The evidence does not suggest that it is harder for a bowler to effect a dismissal after a strike change than otherwise, especially when the ball is new. When the ball is older, it becomes marginally harder to dismiss the batsman when the strike does not change. The scoring rate on the ball after a strike change during an over is about a tenth of a run faster than in cases where the same player is on strike.

In cases where the strike has changed, the evidence shows no advantage to having a left-right pair, except against the older ball. As can be seen from the graphs above and below, against the new ball there is no benefit to having a left-right pair over a pair where both batsmen are either left or right-hand in cases where the strike changes. (If anything, there is a marginal advantage to having a left-left or right-right pair over a left-right pair.)

There's nothing that suggests having a left-right pair adds to the security of a partnership when compared to a left-left or right-right pair.

There is some evidence elsewhere for the proposition that batsmen who are prepared to bide their time are often harder to dismiss than ones who prefer to assert themselves. Cheteshwar Pujara is dismissed once every 86 balls in Tests outside Asia compared to 82 balls for Virat Kohli at the same venues, even though Kohli averages ten runs more. Pujara's game is based on defence, and he makes bowlers bowl longer to get his wicket. Scoring becomes easier against the older ball (and perhaps against the change bowlers, who tend to be less challenging than the new-ball bowlers).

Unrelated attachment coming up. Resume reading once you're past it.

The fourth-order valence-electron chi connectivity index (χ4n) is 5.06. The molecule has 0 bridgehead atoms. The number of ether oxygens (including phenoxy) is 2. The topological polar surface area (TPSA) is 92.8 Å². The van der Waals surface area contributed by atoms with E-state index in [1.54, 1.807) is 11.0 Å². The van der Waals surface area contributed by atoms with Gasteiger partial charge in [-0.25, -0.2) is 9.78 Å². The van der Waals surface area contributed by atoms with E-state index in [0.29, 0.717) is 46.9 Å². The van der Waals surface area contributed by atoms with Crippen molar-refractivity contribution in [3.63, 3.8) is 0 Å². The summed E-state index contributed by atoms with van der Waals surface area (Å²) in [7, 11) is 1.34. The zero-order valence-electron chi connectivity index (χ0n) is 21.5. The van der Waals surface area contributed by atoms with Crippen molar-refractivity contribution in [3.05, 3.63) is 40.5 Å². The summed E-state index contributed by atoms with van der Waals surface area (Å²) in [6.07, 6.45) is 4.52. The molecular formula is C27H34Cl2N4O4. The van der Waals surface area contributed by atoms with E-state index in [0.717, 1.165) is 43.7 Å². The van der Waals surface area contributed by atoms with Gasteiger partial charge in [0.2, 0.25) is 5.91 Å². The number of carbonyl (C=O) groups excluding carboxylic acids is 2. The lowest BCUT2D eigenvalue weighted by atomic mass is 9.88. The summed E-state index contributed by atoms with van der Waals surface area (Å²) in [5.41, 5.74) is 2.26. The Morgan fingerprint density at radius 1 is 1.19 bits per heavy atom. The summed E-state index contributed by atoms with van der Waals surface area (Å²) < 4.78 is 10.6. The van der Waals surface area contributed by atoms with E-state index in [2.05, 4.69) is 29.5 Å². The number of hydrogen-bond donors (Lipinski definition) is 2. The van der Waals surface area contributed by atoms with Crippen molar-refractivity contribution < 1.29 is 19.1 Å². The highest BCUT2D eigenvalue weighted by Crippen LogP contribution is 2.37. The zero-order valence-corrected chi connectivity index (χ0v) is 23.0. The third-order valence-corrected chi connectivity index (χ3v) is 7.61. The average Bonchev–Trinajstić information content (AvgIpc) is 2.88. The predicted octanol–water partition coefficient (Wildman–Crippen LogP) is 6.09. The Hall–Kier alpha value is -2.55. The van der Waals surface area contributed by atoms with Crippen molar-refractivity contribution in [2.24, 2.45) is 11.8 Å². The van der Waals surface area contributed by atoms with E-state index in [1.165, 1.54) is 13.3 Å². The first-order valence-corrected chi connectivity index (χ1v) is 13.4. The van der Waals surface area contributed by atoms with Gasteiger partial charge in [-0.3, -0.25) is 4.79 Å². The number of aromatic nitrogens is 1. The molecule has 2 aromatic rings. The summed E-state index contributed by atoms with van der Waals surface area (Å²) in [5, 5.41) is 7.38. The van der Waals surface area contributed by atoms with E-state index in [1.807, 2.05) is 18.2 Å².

Sachin Tendulkar would often start slowly in Test innings in the 2000s. In the 27 innings where he had scored fewer than 20 by the time he faced his 50th delivery, Tendulkar averaged 70. Rahul Dravid averaged 68 in the 71 innings where he played his 50th ball without reaching 20. When batsmen make a quick start to a Test innings it indicates either that the field is attacking or that the bowling is inconsistent.

Singles are the most common way to rotate the strike during an over in cricket. The number of singles scored in the first 50 balls of a Test innings is proportionate to the number of runs scored overall during those first 50 balls.

There are 10,765 individual innings that lasted at least 50 balls in the 841 Tests under consideration. These are summarised in the table below by the number of singles scored in those balls. The most singles scored in the first 50 balls of a Test innings is 28. (There are only 12 innings out of 10,765 where more than 20 singles were scored in the first 50 balls, and these have been ignored below.) Ninety percent of innings involve ten singles or fewer. Ninety-nine percent of innings involve 15 singles or less. The table does show that a batsman's average score goes up when he takes more singles - from 48 when he takes no singles, to 70 when he takes 16 - even though the length of the innings in terms of balls faced does not improve.

The examples of Tendulkar and Dravid thus illustrate a larger point, which is shown in the summary above. The ability to score a single is not a weapon available to a batsman in Test cricket. It is better seen as a symptom of the quality of the bowling. In Test cricket at least, the answer to the dilemma that forms the basis of this article is that the batsman doesn't take a single because he can't, and not because he chooses not to. The better batsmen are superior not because they are better at getting off strike against top-class bowling, but because they are technically better equipped to keep facing it at the striker's end. The frequency of singles might appear to be down to the batsman, but it is, in fact, a function of what the bowler's line of attack may or may not allow.